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Additionally, it helped to have read the previous books which provided further context and insight into the period of the time as articulated by Uglow. I've just started on Miller's James II and found that this book does a fantastic job of providing a recap of the reign of Charles II highlighting both the major events of the time as well as the personal insights and considerations of the court and parliament's major players.

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There are a few other bios on Charles II that are available. I might suggest that if you are looking for a biography that combines personal insight with historical details you look elsewhere. However, I gained quite a bit of detailed knowledge on the policies and major events of the time and greatly enjoyed when Uglow was able to bring the time and historical events to life. One person found this helpful. Charles II reigned from was the son of Charles I who had been executed by the Cromwellians on January 30, After the regicide of his father the young Charles fled to the Continent after many exciting escapes from Roundhead forces.

After the death of Oliver Cromwell his son Richard proved to be an incompetent ruler. The Parliament and people clamoured for Charles to return from exile. He became the King and the Restoration era was begun.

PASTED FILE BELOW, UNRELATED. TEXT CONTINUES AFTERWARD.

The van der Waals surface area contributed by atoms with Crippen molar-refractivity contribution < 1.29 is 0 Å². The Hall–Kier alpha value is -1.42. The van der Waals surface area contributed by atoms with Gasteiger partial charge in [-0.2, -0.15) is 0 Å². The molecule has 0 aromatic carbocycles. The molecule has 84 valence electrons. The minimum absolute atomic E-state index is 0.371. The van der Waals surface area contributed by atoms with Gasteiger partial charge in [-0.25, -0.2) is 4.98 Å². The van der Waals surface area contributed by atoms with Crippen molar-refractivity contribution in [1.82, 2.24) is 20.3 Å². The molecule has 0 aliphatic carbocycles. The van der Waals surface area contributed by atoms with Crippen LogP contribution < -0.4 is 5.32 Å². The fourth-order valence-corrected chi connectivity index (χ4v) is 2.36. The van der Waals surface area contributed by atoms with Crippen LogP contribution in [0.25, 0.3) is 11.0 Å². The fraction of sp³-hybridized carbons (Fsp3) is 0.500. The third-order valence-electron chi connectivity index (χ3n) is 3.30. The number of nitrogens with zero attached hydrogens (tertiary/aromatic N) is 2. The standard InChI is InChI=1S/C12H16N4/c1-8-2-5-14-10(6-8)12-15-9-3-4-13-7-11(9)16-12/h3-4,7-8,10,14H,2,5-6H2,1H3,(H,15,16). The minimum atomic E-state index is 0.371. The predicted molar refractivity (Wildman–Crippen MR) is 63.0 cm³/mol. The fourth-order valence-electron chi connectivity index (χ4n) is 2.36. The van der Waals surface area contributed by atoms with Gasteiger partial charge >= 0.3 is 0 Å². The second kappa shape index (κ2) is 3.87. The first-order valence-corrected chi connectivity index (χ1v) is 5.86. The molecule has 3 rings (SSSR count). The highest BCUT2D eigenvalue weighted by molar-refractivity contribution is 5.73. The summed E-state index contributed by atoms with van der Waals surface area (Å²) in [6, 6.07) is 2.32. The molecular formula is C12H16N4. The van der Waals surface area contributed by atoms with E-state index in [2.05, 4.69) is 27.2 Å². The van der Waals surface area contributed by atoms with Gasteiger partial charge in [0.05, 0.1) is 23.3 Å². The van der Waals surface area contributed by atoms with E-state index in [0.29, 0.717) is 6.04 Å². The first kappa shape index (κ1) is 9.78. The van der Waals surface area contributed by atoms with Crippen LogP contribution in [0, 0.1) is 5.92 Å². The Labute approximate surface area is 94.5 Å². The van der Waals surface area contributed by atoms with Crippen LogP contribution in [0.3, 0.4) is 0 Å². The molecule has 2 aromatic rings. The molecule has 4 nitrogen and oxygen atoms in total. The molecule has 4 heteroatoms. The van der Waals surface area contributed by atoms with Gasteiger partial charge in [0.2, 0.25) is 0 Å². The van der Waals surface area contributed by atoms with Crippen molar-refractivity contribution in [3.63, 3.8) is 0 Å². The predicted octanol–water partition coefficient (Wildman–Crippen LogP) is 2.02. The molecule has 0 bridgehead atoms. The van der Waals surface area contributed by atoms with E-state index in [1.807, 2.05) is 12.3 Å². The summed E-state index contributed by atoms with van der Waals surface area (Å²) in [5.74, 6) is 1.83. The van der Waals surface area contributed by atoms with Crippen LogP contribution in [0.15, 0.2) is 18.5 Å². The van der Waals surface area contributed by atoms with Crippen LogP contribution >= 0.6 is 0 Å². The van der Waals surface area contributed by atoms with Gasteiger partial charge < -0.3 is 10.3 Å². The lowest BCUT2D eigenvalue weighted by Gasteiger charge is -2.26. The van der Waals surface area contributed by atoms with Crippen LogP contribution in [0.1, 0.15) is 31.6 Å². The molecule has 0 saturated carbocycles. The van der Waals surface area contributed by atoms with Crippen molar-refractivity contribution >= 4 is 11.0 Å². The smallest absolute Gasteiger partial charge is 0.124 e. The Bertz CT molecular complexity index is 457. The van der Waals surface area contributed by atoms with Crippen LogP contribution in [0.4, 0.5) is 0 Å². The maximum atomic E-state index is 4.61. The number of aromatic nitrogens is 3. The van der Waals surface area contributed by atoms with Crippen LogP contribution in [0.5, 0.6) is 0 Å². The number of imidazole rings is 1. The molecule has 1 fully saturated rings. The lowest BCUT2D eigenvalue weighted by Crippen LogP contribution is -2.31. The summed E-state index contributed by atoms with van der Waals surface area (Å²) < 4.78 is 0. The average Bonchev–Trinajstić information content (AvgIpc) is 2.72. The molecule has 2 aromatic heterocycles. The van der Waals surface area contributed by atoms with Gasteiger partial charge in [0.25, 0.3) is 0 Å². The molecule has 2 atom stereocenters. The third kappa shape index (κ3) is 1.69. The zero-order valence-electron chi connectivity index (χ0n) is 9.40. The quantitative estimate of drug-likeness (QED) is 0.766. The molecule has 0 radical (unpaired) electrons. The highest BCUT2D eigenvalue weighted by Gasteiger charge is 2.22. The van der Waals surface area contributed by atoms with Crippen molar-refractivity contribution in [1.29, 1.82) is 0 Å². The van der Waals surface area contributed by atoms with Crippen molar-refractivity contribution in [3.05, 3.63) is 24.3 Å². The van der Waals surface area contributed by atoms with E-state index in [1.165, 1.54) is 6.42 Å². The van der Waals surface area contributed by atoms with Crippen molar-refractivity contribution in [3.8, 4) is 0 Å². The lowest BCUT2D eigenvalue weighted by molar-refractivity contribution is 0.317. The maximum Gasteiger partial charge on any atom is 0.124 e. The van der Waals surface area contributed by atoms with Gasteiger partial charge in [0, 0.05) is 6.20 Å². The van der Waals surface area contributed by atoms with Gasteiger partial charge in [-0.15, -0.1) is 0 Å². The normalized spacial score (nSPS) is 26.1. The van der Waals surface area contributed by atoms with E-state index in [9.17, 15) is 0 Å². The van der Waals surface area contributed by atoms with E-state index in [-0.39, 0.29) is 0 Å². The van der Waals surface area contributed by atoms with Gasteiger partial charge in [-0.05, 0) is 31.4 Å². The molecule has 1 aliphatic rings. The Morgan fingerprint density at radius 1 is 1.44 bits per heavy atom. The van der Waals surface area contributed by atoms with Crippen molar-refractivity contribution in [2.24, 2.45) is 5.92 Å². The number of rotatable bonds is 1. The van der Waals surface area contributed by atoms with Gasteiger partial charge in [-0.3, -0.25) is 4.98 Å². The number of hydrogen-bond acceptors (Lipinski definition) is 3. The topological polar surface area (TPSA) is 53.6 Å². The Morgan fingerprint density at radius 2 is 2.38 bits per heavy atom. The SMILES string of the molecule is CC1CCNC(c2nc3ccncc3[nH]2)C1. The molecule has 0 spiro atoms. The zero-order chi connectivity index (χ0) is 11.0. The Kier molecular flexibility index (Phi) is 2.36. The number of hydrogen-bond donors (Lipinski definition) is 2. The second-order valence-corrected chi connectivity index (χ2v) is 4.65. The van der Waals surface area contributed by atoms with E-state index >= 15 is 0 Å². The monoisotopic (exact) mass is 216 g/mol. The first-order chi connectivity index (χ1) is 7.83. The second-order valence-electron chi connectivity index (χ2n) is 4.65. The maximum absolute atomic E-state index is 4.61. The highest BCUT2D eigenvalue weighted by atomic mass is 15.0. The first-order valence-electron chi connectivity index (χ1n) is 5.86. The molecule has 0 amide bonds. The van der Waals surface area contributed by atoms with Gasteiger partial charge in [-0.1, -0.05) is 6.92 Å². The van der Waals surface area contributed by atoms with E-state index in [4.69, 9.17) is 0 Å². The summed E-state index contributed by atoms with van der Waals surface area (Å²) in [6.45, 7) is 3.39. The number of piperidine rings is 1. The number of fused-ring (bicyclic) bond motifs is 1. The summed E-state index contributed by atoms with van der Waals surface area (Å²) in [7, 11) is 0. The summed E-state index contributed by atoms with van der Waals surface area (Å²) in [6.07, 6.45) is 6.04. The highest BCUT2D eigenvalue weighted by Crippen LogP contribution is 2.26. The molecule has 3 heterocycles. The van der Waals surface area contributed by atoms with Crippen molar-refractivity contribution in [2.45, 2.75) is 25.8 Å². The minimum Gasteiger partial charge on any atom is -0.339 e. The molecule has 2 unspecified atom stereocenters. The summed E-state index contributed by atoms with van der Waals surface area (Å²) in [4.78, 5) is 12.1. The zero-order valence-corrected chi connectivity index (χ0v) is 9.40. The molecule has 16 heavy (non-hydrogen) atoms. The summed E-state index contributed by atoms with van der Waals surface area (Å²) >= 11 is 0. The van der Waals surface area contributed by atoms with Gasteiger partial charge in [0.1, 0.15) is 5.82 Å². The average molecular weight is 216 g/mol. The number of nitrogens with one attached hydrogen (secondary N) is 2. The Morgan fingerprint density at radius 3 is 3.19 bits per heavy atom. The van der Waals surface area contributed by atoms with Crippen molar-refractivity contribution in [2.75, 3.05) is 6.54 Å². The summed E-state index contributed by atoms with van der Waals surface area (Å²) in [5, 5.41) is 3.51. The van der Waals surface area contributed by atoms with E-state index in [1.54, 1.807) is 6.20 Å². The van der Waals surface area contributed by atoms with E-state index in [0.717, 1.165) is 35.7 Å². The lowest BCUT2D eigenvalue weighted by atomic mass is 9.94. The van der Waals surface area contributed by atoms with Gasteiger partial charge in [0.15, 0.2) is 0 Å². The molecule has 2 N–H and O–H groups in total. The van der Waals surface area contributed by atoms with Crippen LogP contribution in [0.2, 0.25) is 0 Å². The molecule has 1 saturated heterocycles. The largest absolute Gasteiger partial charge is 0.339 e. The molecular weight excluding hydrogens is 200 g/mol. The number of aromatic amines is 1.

Charles II and the English Restoration (The Stuarts: Part Three)

There were many momentous events during the reign of the merry monarch including: The Plague which devastated London in Three naval wars against the Dutch. The issue was trade and control of the seas. A Gambling Man: Charles II's Restoration Game (): Jenny Uglow: Books

Higher taxation of the populace needed to fight Charles' wars. Continued religious controversy and persecution. Dissenters and Quakers were imprisoned. The Church of England was the official religion. Charles converted to Roman Catholicism on his deathbed following the faith of his brother James II who short inglorious reign was from The founding of the Royal Society and the growing interest in science.